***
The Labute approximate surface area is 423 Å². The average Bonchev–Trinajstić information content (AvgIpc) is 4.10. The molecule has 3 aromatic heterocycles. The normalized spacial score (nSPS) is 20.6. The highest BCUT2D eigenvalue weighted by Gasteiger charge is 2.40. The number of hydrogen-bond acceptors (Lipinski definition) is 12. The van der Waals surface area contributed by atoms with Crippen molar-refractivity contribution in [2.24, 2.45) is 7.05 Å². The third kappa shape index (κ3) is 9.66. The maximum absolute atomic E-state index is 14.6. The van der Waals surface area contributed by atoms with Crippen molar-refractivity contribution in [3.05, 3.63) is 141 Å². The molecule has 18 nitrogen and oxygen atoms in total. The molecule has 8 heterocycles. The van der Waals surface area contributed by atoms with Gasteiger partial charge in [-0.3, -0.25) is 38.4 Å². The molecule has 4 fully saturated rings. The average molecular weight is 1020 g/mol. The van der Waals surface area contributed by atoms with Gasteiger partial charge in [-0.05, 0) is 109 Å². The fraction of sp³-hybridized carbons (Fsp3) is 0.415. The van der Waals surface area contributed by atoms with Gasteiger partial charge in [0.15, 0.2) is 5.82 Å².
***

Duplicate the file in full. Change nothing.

The Labute approximate surface area is 423 Å². The average Bonchev–Trinajstić information content (AvgIpc) is 4.10. The molecule has 3 aromatic heterocycles. The normalized spacial score (nSPS) is 20.6. The highest BCUT2D eigenvalue weighted by Gasteiger charge is 2.40. The number of hydrogen-bond acceptors (Lipinski definition) is 12. The van der Waals surface area contributed by atoms with Crippen molar-refractivity contribution in [2.24, 2.45) is 7.05 Å². The third kappa shape index (κ3) is 9.66. The maximum absolute atomic E-state index is 14.6. The van der Waals surface area contributed by atoms with Crippen molar-refractivity contribution in [3.05, 3.63) is 141 Å². The molecule has 18 nitrogen and oxygen atoms in total. The molecule has 8 heterocycles. The van der Waals surface area contributed by atoms with Gasteiger partial charge in [-0.3, -0.25) is 38.4 Å². The molecule has 4 fully saturated rings. The average molecular weight is 1020 g/mol. The van der Waals surface area contributed by atoms with Gasteiger partial charge in [-0.05, 0) is 109 Å². The fraction of sp³-hybridized carbons (Fsp3) is 0.415. The van der Waals surface area contributed by atoms with Gasteiger partial charge in [0.15, 0.2) is 5.82 Å².